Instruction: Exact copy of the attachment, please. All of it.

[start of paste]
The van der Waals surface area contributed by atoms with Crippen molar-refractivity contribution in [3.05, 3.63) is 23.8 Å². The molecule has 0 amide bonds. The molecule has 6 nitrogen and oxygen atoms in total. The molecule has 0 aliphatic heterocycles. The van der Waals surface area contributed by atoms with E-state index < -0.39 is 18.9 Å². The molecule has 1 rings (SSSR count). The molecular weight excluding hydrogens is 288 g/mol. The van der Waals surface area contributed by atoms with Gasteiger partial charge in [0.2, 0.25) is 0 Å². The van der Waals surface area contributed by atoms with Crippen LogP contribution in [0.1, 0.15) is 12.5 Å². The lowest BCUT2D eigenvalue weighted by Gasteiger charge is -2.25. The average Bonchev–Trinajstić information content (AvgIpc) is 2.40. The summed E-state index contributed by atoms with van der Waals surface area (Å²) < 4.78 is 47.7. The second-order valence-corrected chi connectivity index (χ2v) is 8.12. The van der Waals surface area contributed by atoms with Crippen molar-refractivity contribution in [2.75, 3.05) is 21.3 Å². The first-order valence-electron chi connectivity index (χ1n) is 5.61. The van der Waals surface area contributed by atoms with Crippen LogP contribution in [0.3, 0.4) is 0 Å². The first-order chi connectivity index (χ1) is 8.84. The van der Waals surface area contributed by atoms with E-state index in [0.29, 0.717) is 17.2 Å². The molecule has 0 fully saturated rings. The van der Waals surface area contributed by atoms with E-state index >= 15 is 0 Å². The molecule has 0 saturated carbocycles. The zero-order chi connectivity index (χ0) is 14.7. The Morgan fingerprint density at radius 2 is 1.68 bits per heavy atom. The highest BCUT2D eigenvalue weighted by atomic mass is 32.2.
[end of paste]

The van der Waals surface area contributed by atoms with Crippen molar-refractivity contribution in [3.05, 3.63) is 23.8 Å². The molecule has 0 amide bonds. The molecule has 6 nitrogen and oxygen atoms in total. The molecule has 0 aliphatic heterocycles. The van der Waals surface area contributed by atoms with E-state index < -0.39 is 18.9 Å². The molecule has 1 rings (SSSR count). The molecular weight excluding hydrogens is 288 g/mol. The van der Waals surface area contributed by atoms with Gasteiger partial charge in [0.2, 0.25) is 0 Å². The van der Waals surface area contributed by atoms with Crippen LogP contribution in [0.1, 0.15) is 12.5 Å². The lowest BCUT2D eigenvalue weighted by Gasteiger charge is -2.25. The average Bonchev–Trinajstić information content (AvgIpc) is 2.40. The summed E-state index contributed by atoms with van der Waals surface area (Å²) < 4.78 is 47.7. The second-order valence-corrected chi connectivity index (χ2v) is 8.12. The van der Waals surface area contributed by atoms with Crippen molar-refractivity contribution in [2.75, 3.05) is 21.3 Å². The first-order valence-electron chi connectivity index (χ1n) is 5.61. The van der Waals surface area contributed by atoms with Crippen LogP contribution in [0.3, 0.4) is 0 Å². The first-order chi connectivity index (χ1) is 8.84. The van der Waals surface area contributed by atoms with E-state index in [0.29, 0.717) is 17.2 Å². The molecule has 0 fully saturated rings. The van der Waals surface area contributed by atoms with E-state index >= 15 is 0 Å². The molecule has 0 saturated carbocycles. The zero-order chi connectivity index (χ0) is 14.7. The Morgan fingerprint density at radius 2 is 1.68 bits per heavy atom. The highest BCUT2D eigenvalue weighted by atomic mass is 32.2.